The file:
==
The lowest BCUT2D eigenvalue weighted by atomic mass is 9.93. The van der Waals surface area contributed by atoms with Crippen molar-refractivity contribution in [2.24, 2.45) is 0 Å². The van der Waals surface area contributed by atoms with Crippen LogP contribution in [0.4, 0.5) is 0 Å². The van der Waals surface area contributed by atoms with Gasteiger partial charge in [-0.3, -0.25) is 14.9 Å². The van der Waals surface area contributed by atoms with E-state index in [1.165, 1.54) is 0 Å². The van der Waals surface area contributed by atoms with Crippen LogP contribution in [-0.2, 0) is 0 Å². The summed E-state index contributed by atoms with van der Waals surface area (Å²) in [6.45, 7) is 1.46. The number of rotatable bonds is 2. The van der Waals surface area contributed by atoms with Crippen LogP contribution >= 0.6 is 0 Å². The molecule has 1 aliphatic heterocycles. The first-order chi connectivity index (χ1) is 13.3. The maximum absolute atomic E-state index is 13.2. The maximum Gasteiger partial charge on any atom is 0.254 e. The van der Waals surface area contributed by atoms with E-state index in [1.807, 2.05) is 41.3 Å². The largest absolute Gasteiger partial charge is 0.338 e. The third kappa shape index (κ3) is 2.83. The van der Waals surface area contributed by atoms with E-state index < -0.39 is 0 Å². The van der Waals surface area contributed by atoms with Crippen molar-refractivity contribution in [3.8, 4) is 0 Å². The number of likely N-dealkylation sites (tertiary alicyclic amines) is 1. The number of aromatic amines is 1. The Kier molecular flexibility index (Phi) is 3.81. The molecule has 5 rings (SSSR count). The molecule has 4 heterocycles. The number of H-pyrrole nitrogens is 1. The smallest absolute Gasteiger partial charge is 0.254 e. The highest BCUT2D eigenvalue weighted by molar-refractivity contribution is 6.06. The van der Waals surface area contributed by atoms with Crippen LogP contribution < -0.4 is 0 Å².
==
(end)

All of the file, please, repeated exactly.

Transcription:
The lowest BCUT2D eigenvalue weighted by atomic mass is 9.93. The van der Waals surface area contributed by atoms with Crippen molar-refractivity contribution in [2.24, 2.45) is 0 Å². The van der Waals surface area contributed by atoms with Crippen LogP contribution in [0.4, 0.5) is 0 Å². The van der Waals surface area contributed by atoms with Gasteiger partial charge in [-0.3, -0.25) is 14.9 Å². The van der Waals surface area contributed by atoms with E-state index in [1.165, 1.54) is 0 Å². The van der Waals surface area contributed by atoms with Crippen LogP contribution in [-0.2, 0) is 0 Å². The summed E-state index contributed by atoms with van der Waals surface area (Å²) in [6.45, 7) is 1.46. The number of rotatable bonds is 2. The van der Waals surface area contributed by atoms with Crippen LogP contribution >= 0.6 is 0 Å². The molecule has 1 aliphatic heterocycles. The first-order chi connectivity index (χ1) is 13.3. The maximum absolute atomic E-state index is 13.2. The maximum Gasteiger partial charge on any atom is 0.254 e. The van der Waals surface area contributed by atoms with E-state index in [1.807, 2.05) is 41.3 Å². The largest absolute Gasteiger partial charge is 0.338 e. The third kappa shape index (κ3) is 2.83. The van der Waals surface area contributed by atoms with E-state index < -0.39 is 0 Å². The van der Waals surface area contributed by atoms with Crippen molar-refractivity contribution in [3.8, 4) is 0 Å². The number of likely N-dealkylation sites (tertiary alicyclic amines) is 1. The number of aromatic amines is 1. The Kier molecular flexibility index (Phi) is 3.81. The molecule has 5 rings (SSSR count). The molecule has 4 heterocycles. The number of H-pyrrole nitrogens is 1. The smallest absolute Gasteiger partial charge is 0.254 e. The highest BCUT2D eigenvalue weighted by molar-refractivity contribution is 6.06. The van der Waals surface area contributed by atoms with Crippen LogP contribution < -0.4 is 0 Å².